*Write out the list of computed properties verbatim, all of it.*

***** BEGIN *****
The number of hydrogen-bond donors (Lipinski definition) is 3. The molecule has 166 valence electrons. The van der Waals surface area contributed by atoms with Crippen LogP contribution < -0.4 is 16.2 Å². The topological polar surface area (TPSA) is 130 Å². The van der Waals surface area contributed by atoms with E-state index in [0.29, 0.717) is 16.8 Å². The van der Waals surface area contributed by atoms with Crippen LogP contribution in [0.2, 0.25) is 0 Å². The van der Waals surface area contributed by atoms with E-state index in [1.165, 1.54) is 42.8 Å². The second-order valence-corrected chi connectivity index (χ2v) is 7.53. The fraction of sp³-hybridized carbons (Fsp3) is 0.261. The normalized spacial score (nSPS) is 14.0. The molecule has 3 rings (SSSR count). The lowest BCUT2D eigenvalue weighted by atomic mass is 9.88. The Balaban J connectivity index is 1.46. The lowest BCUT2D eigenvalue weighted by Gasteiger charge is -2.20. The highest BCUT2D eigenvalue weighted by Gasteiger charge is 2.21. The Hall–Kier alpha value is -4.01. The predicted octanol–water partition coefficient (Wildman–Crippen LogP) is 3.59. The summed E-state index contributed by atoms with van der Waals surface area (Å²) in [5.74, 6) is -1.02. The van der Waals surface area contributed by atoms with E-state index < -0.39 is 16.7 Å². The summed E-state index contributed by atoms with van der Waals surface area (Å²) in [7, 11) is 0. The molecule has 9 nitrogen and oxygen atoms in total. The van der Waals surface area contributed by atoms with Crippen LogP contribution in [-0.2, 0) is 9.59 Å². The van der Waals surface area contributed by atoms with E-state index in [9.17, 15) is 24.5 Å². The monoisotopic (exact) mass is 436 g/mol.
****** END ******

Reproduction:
The number of hydrogen-bond donors (Lipinski definition) is 3. The molecule has 166 valence electrons. The van der Waals surface area contributed by atoms with Crippen LogP contribution < -0.4 is 16.2 Å². The topological polar surface area (TPSA) is 130 Å². The van der Waals surface area contributed by atoms with E-state index in [0.29, 0.717) is 16.8 Å². The van der Waals surface area contributed by atoms with Crippen LogP contribution in [0.2, 0.25) is 0 Å². The van der Waals surface area contributed by atoms with E-state index in [1.165, 1.54) is 42.8 Å². The second-order valence-corrected chi connectivity index (χ2v) is 7.53. The fraction of sp³-hybridized carbons (Fsp3) is 0.261. The normalized spacial score (nSPS) is 14.0. The molecule has 3 rings (SSSR count). The lowest BCUT2D eigenvalue weighted by atomic mass is 9.88. The Balaban J connectivity index is 1.46. The lowest BCUT2D eigenvalue weighted by Gasteiger charge is -2.20. The highest BCUT2D eigenvalue weighted by Gasteiger charge is 2.21. The Hall–Kier alpha value is -4.01. The predicted octanol–water partition coefficient (Wildman–Crippen LogP) is 3.59. The summed E-state index contributed by atoms with van der Waals surface area (Å²) in [5.74, 6) is -1.02. The van der Waals surface area contributed by atoms with E-state index < -0.39 is 16.7 Å². The summed E-state index contributed by atoms with van der Waals surface area (Å²) in [7, 11) is 0. The molecule has 9 nitrogen and oxygen atoms in total. The van der Waals surface area contributed by atoms with Crippen LogP contribution in [-0.2, 0) is 9.59 Å². The van der Waals surface area contributed by atoms with E-state index in [9.17, 15) is 24.5 Å². The monoisotopic (exact) mass is 436 g/mol.